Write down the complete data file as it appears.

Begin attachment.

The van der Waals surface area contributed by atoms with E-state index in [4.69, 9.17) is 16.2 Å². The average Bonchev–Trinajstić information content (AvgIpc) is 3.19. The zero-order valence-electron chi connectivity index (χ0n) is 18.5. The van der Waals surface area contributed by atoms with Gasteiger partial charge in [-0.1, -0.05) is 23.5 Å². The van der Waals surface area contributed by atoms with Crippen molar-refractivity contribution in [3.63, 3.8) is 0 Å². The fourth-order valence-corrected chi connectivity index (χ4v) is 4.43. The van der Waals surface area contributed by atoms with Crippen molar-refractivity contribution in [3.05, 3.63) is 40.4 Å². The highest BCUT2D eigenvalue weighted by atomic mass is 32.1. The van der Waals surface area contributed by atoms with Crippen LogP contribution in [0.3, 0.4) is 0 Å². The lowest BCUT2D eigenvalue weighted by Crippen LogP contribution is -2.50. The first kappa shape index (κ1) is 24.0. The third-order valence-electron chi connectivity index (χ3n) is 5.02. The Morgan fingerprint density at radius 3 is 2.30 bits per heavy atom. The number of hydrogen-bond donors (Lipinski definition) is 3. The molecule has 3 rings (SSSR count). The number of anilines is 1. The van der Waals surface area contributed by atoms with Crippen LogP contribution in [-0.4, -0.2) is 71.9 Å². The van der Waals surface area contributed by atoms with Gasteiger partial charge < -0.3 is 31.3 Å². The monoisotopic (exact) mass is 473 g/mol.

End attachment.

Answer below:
The van der Waals surface area contributed by atoms with E-state index in [4.69, 9.17) is 16.2 Å². The average Bonchev–Trinajstić information content (AvgIpc) is 3.19. The zero-order valence-electron chi connectivity index (χ0n) is 18.5. The van der Waals surface area contributed by atoms with Gasteiger partial charge in [-0.1, -0.05) is 23.5 Å². The van der Waals surface area contributed by atoms with Crippen molar-refractivity contribution in [3.63, 3.8) is 0 Å². The fourth-order valence-corrected chi connectivity index (χ4v) is 4.43. The van der Waals surface area contributed by atoms with Crippen molar-refractivity contribution in [3.05, 3.63) is 40.4 Å². The highest BCUT2D eigenvalue weighted by atomic mass is 32.1. The van der Waals surface area contributed by atoms with Crippen LogP contribution in [0.3, 0.4) is 0 Å². The lowest BCUT2D eigenvalue weighted by Crippen LogP contribution is -2.50. The first kappa shape index (κ1) is 24.0. The third-order valence-electron chi connectivity index (χ3n) is 5.02. The Morgan fingerprint density at radius 3 is 2.30 bits per heavy atom. The number of hydrogen-bond donors (Lipinski definition) is 3. The molecule has 3 rings (SSSR count). The number of anilines is 1. The van der Waals surface area contributed by atoms with Crippen LogP contribution in [-0.4, -0.2) is 71.9 Å². The van der Waals surface area contributed by atoms with Gasteiger partial charge < -0.3 is 31.3 Å². The monoisotopic (exact) mass is 473 g/mol.